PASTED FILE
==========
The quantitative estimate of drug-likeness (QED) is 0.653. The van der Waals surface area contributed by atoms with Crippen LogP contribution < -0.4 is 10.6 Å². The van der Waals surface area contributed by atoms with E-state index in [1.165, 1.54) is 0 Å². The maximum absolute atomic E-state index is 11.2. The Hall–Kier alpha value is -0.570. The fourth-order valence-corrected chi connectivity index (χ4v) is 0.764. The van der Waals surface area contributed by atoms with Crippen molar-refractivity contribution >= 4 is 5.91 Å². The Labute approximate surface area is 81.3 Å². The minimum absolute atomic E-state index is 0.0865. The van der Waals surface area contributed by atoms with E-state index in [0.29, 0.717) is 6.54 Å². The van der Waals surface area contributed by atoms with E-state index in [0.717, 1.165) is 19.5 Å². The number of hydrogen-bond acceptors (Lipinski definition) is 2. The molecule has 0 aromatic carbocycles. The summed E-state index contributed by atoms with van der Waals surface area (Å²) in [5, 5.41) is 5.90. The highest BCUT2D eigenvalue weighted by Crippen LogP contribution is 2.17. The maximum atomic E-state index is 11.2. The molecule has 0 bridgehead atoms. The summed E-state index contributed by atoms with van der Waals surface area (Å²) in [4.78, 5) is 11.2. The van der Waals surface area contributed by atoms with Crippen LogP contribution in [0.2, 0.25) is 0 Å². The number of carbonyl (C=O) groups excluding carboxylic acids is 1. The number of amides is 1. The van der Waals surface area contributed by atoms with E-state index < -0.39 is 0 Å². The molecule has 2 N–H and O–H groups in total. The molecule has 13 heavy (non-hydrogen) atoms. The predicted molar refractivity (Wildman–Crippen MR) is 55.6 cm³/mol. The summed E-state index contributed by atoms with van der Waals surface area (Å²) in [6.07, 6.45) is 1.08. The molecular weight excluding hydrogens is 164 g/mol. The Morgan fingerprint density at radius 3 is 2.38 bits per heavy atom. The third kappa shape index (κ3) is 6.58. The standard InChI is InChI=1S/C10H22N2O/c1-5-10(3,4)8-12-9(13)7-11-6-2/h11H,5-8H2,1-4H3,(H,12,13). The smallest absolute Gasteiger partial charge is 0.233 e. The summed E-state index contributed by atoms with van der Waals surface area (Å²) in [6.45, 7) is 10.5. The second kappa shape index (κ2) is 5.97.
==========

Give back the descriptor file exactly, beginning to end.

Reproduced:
The quantitative estimate of drug-likeness (QED) is 0.653. The van der Waals surface area contributed by atoms with Crippen LogP contribution < -0.4 is 10.6 Å². The van der Waals surface area contributed by atoms with E-state index in [1.165, 1.54) is 0 Å². The maximum absolute atomic E-state index is 11.2. The Hall–Kier alpha value is -0.570. The fourth-order valence-corrected chi connectivity index (χ4v) is 0.764. The van der Waals surface area contributed by atoms with Crippen molar-refractivity contribution >= 4 is 5.91 Å². The Labute approximate surface area is 81.3 Å². The minimum absolute atomic E-state index is 0.0865. The van der Waals surface area contributed by atoms with E-state index in [0.29, 0.717) is 6.54 Å². The van der Waals surface area contributed by atoms with E-state index in [0.717, 1.165) is 19.5 Å². The number of hydrogen-bond acceptors (Lipinski definition) is 2. The molecule has 0 aromatic carbocycles. The summed E-state index contributed by atoms with van der Waals surface area (Å²) in [5, 5.41) is 5.90. The highest BCUT2D eigenvalue weighted by Crippen LogP contribution is 2.17. The maximum atomic E-state index is 11.2. The molecule has 0 bridgehead atoms. The summed E-state index contributed by atoms with van der Waals surface area (Å²) in [4.78, 5) is 11.2. The van der Waals surface area contributed by atoms with Crippen LogP contribution in [0.2, 0.25) is 0 Å². The number of carbonyl (C=O) groups excluding carboxylic acids is 1. The number of amides is 1. The van der Waals surface area contributed by atoms with E-state index < -0.39 is 0 Å². The molecule has 2 N–H and O–H groups in total. The molecule has 13 heavy (non-hydrogen) atoms. The predicted molar refractivity (Wildman–Crippen MR) is 55.6 cm³/mol. The summed E-state index contributed by atoms with van der Waals surface area (Å²) in [6.07, 6.45) is 1.08. The molecular weight excluding hydrogens is 164 g/mol. The Morgan fingerprint density at radius 3 is 2.38 bits per heavy atom. The third kappa shape index (κ3) is 6.58. The standard InChI is InChI=1S/C10H22N2O/c1-5-10(3,4)8-12-9(13)7-11-6-2/h11H,5-8H2,1-4H3,(H,12,13). The smallest absolute Gasteiger partial charge is 0.233 e. The summed E-state index contributed by atoms with van der Waals surface area (Å²) in [6.45, 7) is 10.5. The second kappa shape index (κ2) is 5.97.